FLSA and driver overtime pay

Discussion in 'Trucker Legal Advice' started by chalupa, Aug 3, 2010.

  1. chalupa

    chalupa Road Train Member

    Jul 22, 2010
    Let me open this can of worms : What provision of the above mentioned act allows a motor carrier to legally avoid paying us overtime ?
  2. Roadmedic

    Roadmedic Road Train Member

    Apr 4, 2007
    It is specifically mentioned.


    [FONT=Arial, Helvetica, sans-serif]Coverage under the FLSA [/FONT]​
    [FONT=Arial, Helvetica, sans-serif]Most jobs are governed by the FLSA. Some are not. Some jobs are excluded from FLSA coverage by statute. Other jobs, while governed by the FLSA, are considered "exempt" from the FLSA overtime rules.[/FONT]
    [FONT=Arial, Helvetica, sans-serif]Exclusions from FLSA coverage.[/FONT]
    [FONT=Arial, Helvetica, sans-serif]Particular jobs may be completely excluded from coverage under the FLSA overtime rules. There are two general types of complete exclusion. Some jobs are specifically excluded in the statute itself. For example, employees of movie theaters and many agricultural workers are not governed by the FLSA overtime rules. Another type of exclusion is for jobs which are governed by some other specific federal labor law. As a general rule, if a job is governed by some other federal labor law, the FLSA does not apply. For example, most railroad workers are governed by the Railway Labor Act, and many truck drivers are governed by the Motor Carriers Act, and not the FLSA. Many of FLSA exclusions are found in §213 of the FLSA.[/FONT]
    truckerdave1970 and chalupa Thank this.
  3. jdmack

    jdmack Bobtail Member

    Apr 2, 2006
    The reason OTR INTERSTATE TRUCK DRIVERS don't get Over Time is because of The ICC Over Time Exemption Act of 1935. Although, with today's HOS laws, it should be Repealed. The Over time Exemption Act was put into place in a time when OTR Truck Drivers could drive as many hours as they pleased. Today, we can only drive 70 hours a week. MAX.. 30 of those hour SHOULD be paid at Time and a half, like all other professions.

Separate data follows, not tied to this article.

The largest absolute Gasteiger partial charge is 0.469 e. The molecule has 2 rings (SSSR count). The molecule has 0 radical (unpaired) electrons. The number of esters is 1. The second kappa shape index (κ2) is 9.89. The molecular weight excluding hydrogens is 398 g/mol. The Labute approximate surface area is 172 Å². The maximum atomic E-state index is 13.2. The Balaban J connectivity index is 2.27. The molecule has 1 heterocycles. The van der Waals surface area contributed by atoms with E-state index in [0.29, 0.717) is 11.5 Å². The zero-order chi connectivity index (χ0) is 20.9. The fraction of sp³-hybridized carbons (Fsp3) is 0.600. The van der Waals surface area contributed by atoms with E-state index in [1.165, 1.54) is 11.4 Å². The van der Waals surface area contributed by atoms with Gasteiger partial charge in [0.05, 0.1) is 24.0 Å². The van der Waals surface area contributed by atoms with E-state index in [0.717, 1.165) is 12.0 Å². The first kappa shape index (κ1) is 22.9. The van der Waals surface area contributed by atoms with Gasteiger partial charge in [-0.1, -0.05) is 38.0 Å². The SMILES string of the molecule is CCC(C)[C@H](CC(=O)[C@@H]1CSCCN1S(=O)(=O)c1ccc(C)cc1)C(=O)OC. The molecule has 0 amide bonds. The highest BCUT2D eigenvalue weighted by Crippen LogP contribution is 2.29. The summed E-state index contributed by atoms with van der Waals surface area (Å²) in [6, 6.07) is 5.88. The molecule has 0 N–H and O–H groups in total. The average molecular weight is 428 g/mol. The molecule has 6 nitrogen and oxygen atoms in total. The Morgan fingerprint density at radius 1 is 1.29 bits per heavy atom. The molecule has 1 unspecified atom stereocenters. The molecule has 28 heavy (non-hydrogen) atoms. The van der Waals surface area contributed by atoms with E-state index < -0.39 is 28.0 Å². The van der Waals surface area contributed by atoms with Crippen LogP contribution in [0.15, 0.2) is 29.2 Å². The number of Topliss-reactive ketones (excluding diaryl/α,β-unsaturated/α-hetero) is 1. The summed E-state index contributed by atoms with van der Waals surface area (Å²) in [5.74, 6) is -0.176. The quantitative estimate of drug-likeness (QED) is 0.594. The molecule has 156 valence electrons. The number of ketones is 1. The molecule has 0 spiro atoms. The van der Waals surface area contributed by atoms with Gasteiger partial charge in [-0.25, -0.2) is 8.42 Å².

Last edited: Jan 19, 2011
  4. jdmack

    jdmack Bobtail Member

    Apr 2, 2006
    Now, as far as The Fair Labor Standards Act (FLSA) is concerned, The FLSA only covers Truck Drivers who drive Trucks (10,000 lbs) and below in Interstate Commerce. All Truck (10,001 lbs) and above, are Governed by the FMCSA and DOT. These agencies EXEMPT over time pay to OTR Truck Drivers.
  5. rambler

    rambler Road Train Member

    Nov 5, 2007
    Airline employees also are exempt from normal overtime laws in some form. I dont know the specifics.
  6. Flying Finn

    Flying Finn Heavy Load Member

    Jun 22, 2010
    Ontario, Canada
    So, how do you get paid time and a half when you are paid per mile? :biggrin_25525:
    rambler Thanks this.
  7. CondoCruiser

    CondoCruiser The Legend

    Apr 18, 2010
    It's easy. Since with stopping and stuff, most drivers average around 60 mph. Coincidently the same as 1 hour.

    So after 2400 miles a driver deserves a mile and a half. Example, if you make .36/mi. Anything over 2400 miles should be .54/mi. Can't get anymore fair than that.
  8. Flying Finn

    Flying Finn Heavy Load Member

    Jun 22, 2010
    Ontario, Canada
    Not really. You could claim that you did tons of miles after your time and few before so you 'claim' to get 1 1/2 you cpm rate for the latter part. Too easy to fudge. Now if e-logs and sat tracking were commonplace and enforced it might work.

    If we all ran on a per hour basis it would be easy to figure out then.
    truckerdave1970 Thanks this.
  9. Pumpkin Oval Head

    Pumpkin Oval Head Road Train Member

    Jun 24, 2010
    Scranton PA

    Also, if you hired on an hourly basis, as I am, you are paid overtime after 40 hours in a week. I work local for a Farm Service company and drive other vehicles in addition to a tractor trailer.

    I would think many of the guys driving day cabs are paid per hour, but these are not OTR drivers like the OP was asking about.
    imouthousejr Thanks this.
  10. rockee

    rockee Road Train Member

    Apr 17, 2007
    Pacific Northwest
    It's not as simple as "if you are hired on an hourly basis" then you are paid overtime. It has to do with interstate commerce and also your state laws
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